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Thanks, but the eLua project was already on my list (see the second bullet in the question). –  dwhall Jul 6 '09 at 21:49
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Wren fits your criteria -- by default it's configured to use just 4k of RAM. AFAIK it hasn't seen any actual use, since the guy I wrote it for decided he didn't need an interpreter running wholly on the target system after all.

The language is influenced most obviously by ML and Forth.

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Have you considered a port in C of Tiny Basic? Or, perhaps rewriting the UCSD Pascal p-machine to your architecture from Z-80?

Seriously, though, JavaScript would make a good embedded scripting language, but I've no clue what the minimum memory requirements are for the VM + GC, nor how difficult to remove OS dependencies. I played with NJS a while back, which could possibly fit your needs. This one is interesting in that the compiler is written in JavaScript (self hosting).

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You can take a look at very powerful AvrCo Multitasking Pascal for AVR. You can try it at http://www.e-lab.de. MEGA8/88 version is free. There are tons of drivers and simulator with JTAG debugger and nice live or simulated visualizations of all standard devices (LCDCHAR, LCDGRAPH, 7SEG, 14SEG, LEDDOT, KEYBOARD, RC5, SERVO, STEPPER...).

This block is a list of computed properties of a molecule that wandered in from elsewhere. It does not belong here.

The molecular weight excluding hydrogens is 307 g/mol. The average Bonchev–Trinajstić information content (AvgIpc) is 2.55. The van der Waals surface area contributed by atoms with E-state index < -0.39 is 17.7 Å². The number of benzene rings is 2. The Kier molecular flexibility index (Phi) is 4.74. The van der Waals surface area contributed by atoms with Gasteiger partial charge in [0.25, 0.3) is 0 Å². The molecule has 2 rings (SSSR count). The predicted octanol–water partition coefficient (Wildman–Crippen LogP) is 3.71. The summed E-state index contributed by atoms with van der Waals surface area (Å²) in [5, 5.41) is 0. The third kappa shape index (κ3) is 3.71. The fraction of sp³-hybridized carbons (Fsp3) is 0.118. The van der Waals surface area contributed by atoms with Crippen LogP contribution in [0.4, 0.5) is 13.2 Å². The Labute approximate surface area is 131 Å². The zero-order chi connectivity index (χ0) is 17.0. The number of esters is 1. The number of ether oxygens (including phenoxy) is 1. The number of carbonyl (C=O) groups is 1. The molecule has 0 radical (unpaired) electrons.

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You're missing EmbedVM, homepage here, svn repo here. Remember to check out both [1,2] videos on the front page ;)

From the homepage:

EmbedVM is a small embeddable virtual machine for microcontrollers with a C-like language frontend. It has been tested with GCC and AVR microcontrollers. But as the Virtual machine is rather simple it should be easy to port it to other architectures.

The VM simulates a 16bit CPU that can access up to 64kB of memory. It can only operate on 16bit values and arrays of 16bit and 8bit values. There is no support for complex data structures (struct, objects, etc.). A function can have a maximum of 32 local variables and 32 arguments.

Besides the memory for the VM, a small structure holding the VM state and the reasonable amount of memory the EmbedVM functions need on the stack there are no additional memory requirements for the VM. Especially the VM does not depend on any dymaic memory management.

EmbedVM is optimized for size and simplicity, not execution speed. The VM itself takes up about 3kB of program memory on an AVR microcontroller. On an AVR ATmega168 running at 16MHz the VM can execute about 75 VM instructions per millisecond.